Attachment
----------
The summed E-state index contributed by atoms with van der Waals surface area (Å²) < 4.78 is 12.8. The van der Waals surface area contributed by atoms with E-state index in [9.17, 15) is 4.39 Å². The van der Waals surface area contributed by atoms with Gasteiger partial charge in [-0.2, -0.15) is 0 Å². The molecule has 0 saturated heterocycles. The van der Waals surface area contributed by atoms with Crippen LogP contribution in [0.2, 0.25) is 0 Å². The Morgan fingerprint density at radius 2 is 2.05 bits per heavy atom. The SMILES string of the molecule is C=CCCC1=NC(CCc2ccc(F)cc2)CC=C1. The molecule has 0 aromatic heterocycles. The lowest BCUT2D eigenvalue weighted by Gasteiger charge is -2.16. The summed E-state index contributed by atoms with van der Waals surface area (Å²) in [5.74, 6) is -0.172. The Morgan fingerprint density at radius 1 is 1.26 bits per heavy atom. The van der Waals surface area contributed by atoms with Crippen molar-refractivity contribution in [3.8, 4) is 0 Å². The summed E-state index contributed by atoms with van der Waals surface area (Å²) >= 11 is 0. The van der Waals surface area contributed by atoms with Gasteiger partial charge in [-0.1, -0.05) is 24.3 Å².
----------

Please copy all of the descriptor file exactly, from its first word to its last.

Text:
The summed E-state index contributed by atoms with van der Waals surface area (Å²) < 4.78 is 12.8. The van der Waals surface area contributed by atoms with E-state index in [9.17, 15) is 4.39 Å². The van der Waals surface area contributed by atoms with Gasteiger partial charge in [-0.2, -0.15) is 0 Å². The molecule has 0 saturated heterocycles. The van der Waals surface area contributed by atoms with Crippen LogP contribution in [0.2, 0.25) is 0 Å². The Morgan fingerprint density at radius 2 is 2.05 bits per heavy atom. The SMILES string of the molecule is C=CCCC1=NC(CCc2ccc(F)cc2)CC=C1. The molecule has 0 aromatic heterocycles. The lowest BCUT2D eigenvalue weighted by Gasteiger charge is -2.16. The summed E-state index contributed by atoms with van der Waals surface area (Å²) in [5.74, 6) is -0.172. The Morgan fingerprint density at radius 1 is 1.26 bits per heavy atom. The van der Waals surface area contributed by atoms with Crippen molar-refractivity contribution in [3.8, 4) is 0 Å². The summed E-state index contributed by atoms with van der Waals surface area (Å²) >= 11 is 0. The van der Waals surface area contributed by atoms with Gasteiger partial charge in [-0.1, -0.05) is 24.3 Å².